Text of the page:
Office (Official Competition

Hong Kong Director Johnnie To continues to jump genre-to-genre with another one of LFF’s most dazzling and unexpected looking entries: Office. Plenty of films are set in sleek, modern and professional corporate buildings, but how many are celebratory musicals? As expected with the genre, the film reportedly manages insightful satire of its capitalist focus, while having a lot of fun in the process. In the clip shown at the preview, the camera zips and glides around an expertly designed angular set, guarantying some stunning single frame shots.

You can watch the teaser trailer for Office here.

Youth (Journey

Paolo Sorrentino’s follow up to the Oscar winning The Great Beauty made its debut at Cannes in May, and certainly looks to be every bit the beautiful companion piece to its virtuosic predecessor. Youth follows the friendship between Fred (Michael Caine) and Mick (Harvey Keitel) – two artists with opposing aspirations for their later years. Sorrentino so masterfully tackled notions of aging and artistic endeavour in his last outing, so our fingers are firmly crossed for him to continue perfecting these themes in this English speaking film. A supporting cast featuring Rachel Weisz, Paul Dano and Jane Fonda obviously helps too.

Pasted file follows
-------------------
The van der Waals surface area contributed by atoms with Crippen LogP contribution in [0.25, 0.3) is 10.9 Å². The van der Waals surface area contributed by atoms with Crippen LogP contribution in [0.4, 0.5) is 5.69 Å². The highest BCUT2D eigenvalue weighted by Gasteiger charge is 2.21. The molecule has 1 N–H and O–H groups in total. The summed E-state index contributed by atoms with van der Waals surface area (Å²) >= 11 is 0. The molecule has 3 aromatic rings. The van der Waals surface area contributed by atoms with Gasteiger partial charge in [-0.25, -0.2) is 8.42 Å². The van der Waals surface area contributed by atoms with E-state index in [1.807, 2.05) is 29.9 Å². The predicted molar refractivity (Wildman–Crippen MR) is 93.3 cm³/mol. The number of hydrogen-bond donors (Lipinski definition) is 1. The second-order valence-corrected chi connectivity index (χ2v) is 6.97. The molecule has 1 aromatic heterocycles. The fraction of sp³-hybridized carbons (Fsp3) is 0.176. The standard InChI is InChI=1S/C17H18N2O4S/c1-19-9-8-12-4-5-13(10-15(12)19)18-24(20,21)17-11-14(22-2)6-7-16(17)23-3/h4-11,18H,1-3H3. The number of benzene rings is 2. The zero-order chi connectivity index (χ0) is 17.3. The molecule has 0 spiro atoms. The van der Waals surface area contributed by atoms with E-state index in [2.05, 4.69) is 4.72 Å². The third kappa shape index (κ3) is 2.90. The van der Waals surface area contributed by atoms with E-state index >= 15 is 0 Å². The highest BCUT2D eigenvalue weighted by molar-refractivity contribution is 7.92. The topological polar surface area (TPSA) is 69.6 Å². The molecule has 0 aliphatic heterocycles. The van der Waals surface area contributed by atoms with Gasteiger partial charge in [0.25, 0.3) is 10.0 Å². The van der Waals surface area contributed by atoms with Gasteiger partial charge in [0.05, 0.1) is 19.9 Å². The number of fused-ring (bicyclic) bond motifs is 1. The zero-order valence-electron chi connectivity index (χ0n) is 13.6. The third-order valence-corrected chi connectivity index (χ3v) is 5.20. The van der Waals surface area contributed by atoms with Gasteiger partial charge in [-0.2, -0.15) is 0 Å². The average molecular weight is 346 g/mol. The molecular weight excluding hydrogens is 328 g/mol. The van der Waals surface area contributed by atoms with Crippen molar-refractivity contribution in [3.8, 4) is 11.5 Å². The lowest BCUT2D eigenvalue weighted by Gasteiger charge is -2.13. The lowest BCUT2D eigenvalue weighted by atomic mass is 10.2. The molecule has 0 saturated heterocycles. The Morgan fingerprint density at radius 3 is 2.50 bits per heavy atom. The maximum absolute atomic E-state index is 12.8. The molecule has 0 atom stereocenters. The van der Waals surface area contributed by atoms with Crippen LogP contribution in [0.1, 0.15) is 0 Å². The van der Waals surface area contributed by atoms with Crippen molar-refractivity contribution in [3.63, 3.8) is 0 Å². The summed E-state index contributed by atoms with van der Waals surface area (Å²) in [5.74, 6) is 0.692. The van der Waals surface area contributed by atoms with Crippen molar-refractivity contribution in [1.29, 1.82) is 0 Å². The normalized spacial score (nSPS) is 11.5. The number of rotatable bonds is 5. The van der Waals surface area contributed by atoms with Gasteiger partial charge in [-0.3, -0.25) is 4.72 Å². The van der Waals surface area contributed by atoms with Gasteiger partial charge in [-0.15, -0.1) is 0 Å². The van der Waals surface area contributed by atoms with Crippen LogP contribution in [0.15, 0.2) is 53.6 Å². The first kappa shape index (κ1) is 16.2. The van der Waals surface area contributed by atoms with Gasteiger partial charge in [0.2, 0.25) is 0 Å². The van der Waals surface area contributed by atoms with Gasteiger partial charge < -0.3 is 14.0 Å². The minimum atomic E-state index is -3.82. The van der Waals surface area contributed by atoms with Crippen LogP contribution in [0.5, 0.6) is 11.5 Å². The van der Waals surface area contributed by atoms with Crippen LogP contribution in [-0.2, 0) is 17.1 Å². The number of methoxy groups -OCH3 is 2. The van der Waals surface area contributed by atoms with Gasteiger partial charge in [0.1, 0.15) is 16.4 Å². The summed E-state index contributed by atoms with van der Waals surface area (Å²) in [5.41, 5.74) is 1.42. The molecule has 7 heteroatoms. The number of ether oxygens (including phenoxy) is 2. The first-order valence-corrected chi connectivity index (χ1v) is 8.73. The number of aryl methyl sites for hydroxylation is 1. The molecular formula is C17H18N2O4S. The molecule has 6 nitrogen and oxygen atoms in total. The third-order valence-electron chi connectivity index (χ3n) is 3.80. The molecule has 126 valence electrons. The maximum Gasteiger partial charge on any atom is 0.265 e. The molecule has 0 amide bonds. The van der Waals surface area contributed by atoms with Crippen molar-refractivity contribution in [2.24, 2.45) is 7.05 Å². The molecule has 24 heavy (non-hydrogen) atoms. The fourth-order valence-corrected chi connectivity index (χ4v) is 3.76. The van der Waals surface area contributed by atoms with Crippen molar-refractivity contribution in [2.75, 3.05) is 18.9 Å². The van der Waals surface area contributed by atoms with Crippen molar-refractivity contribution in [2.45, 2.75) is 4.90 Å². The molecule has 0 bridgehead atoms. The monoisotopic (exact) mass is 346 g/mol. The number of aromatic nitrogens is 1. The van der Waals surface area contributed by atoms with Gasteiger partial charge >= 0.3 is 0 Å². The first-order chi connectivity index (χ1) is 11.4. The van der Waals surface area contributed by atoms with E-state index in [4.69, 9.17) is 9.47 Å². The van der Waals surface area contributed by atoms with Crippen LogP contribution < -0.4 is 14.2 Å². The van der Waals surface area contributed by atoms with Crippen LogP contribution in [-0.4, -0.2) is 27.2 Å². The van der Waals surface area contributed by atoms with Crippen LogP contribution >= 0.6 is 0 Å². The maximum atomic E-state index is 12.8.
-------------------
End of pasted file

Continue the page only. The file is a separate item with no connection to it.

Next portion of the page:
Ghost Theatre (Cult

Considering the relatively little absolute Horror on show, we are pleased to see Ghost Theatre – the latest from legendary J-horror Director Hideo Nakata (Ringu, Dark Water) – creep its way into two evening screenings. The film centers on young actor Sara who lands a small part in a theatre production, but after a quick succession of strange occurrences, realises she may have taken on a role more then she bargained for. A large, paranormally affected theatre is a great setting for a Horror film and it would certainly pay to not only see this release within a similar cinema setting, but to catch it before an inferior Western remake hits production.

You can watch the Japanese language teaser for Ghost Theatre here.